How a Small Business Helped the Community Sew Their Way Through a Pandemic
Special to The Hawai‘i Herald
Old timers will remember the name of Kuni Dry Goods, or just “Kuni’s,” but if they haven’t ventured down to Mö‘ili‘ili in a while, they might be surprised that the name lives on in Kuni Island Fabrics, a legacy of that venerable old business. And while a small shop, its business and sewing classes are now experiencing a resurgence, even in these pandemic times.
Just a few feet ‘Ewa from the intersection of University Avenue, South King and Beretania, the store stands near the corner of (and sharing a parking lot with) FedEx Kinko’s copy center and Le Flowers florist.
Kuni Dry Goods was created by Kosajiro Kunimune who emigrated from Hiroshima in 1920 to work on the plantations. Shortly after, employed by a wholesale firm, he traveled to the Big Island and the mainland. He came back to Honolulu and opened his first store in Pälama, followed by a restaurant in front of the old Dole cannery on Iwilei Road.
Kosajiro bought Moiliili Store (located at the current Kokua Market site) from the Yamada family. The Moiliili Store was a one-stop shop where you could buy fresh vegetables, meat, crack seed, brooms and fabric. Kosajiro and his oldest daughter, Misako, opened Kuni Dry Goods in 1948 to separate the growing dry-goods business. He had seven kids, the last being Tom. The two oldest sons, Makoto and Frank, took over Moiliili Store in 1956, while the two youngest, Harry and Tom, took over Kuni Dry Goods. In its heydey, Kuni had multiple locations across Hawai‘i in the Kamehameha Shopping Center, Pearlridge Center and Windward City Shopping Center.
The business was still thriving in 1974, when 21-year-old Theresa “Terri” Kamakana, née Shulz, moved to Hawai‘i right out of Central Michigan University, thinking it would be one of the first stops on a carefree trip around the world. Instead, Kamakana never left the islands; she got hired as assistant manager at Kuni’s Pearlridge store, then at Hawai‘i Kai. Next, she met her husband on a blind date, got married and had four kids, which changed her plans forever.
When the business was winding down, Kamakana bought the name and business from Harry Kunimune in December 1996. After renovation work, the store reopened in 1997 as Kuni Island Fabrics. (The Kunimune children still own the property under the building as a family business.)
Besides continuing the legacy of selling fabrics and sewing notions, the store sells handmade products like baby futon, clothing and bags. There’s a wide range of hard-to-find Japanese and Hawaiian fabrics available. “Even people from the mainland come here once a year [to] buy fabrics,” Kamakana says.
The store has also always offered community members sewing classes which teach how to make clothing, bags and patchwork quilts. Classes are usually held monthly; you sign up for the day and time on a month-by-month basis.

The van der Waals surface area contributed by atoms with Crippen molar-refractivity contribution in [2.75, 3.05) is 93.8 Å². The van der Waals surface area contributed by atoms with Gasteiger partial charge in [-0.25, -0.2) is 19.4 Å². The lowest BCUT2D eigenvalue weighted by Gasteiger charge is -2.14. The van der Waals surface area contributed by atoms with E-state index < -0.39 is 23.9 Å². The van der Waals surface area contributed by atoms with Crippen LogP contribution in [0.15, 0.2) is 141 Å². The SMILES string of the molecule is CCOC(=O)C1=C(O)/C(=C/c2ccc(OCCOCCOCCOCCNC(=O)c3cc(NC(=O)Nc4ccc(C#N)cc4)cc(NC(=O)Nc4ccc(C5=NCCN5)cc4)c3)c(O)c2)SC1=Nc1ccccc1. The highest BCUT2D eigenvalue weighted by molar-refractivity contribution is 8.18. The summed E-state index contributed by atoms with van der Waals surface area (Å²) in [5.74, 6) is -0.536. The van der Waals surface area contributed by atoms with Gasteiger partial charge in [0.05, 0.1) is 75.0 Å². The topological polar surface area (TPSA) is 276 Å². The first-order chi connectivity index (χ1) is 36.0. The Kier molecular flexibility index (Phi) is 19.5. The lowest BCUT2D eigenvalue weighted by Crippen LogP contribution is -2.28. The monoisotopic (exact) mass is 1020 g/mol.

Interestingly, except for having to close these classes down for a few months during the height of the coronavirus pandemic, this was not the worst time that Kuni Island Fabrics had to weather. Kamakana recalls that right after 9/11, things had looked their bleakest for her business. Tourism dried up, “Local people were getting laid off at hotels. We do a local business, so when they (local customers) weren’t working, they weren’t coming in,” she recalls.
In comparison, the pandemic created a surprising increase in fabric sales because all of a sudden, people were scrambling to find fabric to make their own cloth masks, which were quickly becoming scarce.
Kuni’s has four sewing teachers, each specializing in different skills: Donna Kurozawa, Val Ahina, Mary Carvalho and Rocky Roane. It’s a close-knit crew. Val Ahina, for example, came to Kuni as a student of Hiroko Ono. When Ono retired five years ago, Ahina was approached to teach some of the store’s classes.
Student Georgeanna Mann is a regular student at the Friday night class who enjoys its sewing lessons and camaraderie. “It’s the people. Everybody’s so wonderful and supportive.” she says. Another student, Gay Satsuma, adds “Coming to quilt class every Friday is a way to unwind at the end of the week to learn how to sew something new like a furoshiki bag and to share with each other what happened during the week. It’s cheaper than going to a therapist!”
Running a small business takes a lot of time and effort for not much remuneration. As anyone can tell you, keeping a small firm going in Hawai‘i can be a struggle. Kamakana sometimes dreams about being able to travel more freely. But she keeps hanging in there. “I enjoy the work … I enjoy the customers, the students. The neighborhood has changed a little bit, but we have a good time here.” Kamakana also gives back to the community, holding fundraisers for non-profits such as the Hawaii Foodbank, American Heart Association and American Cancer Society. This friendly neighborhood shop, with its long history in the community, has a lot of heart and soul.
“Mö‘ili‘ili-The Life of a Community,” edited by Laura Ruby (Mö‘ili‘ili Community Center, 2005)
Wayne Muromoto is a former Hawai‘i Herald staff writer. The Waialua High School and Cornell University alumnus teaches digital art and digital photography at Leeward Community College. Wayne also continues to pursue peace through a bowl of tea as a practitioner of Urasenke tea ceremony.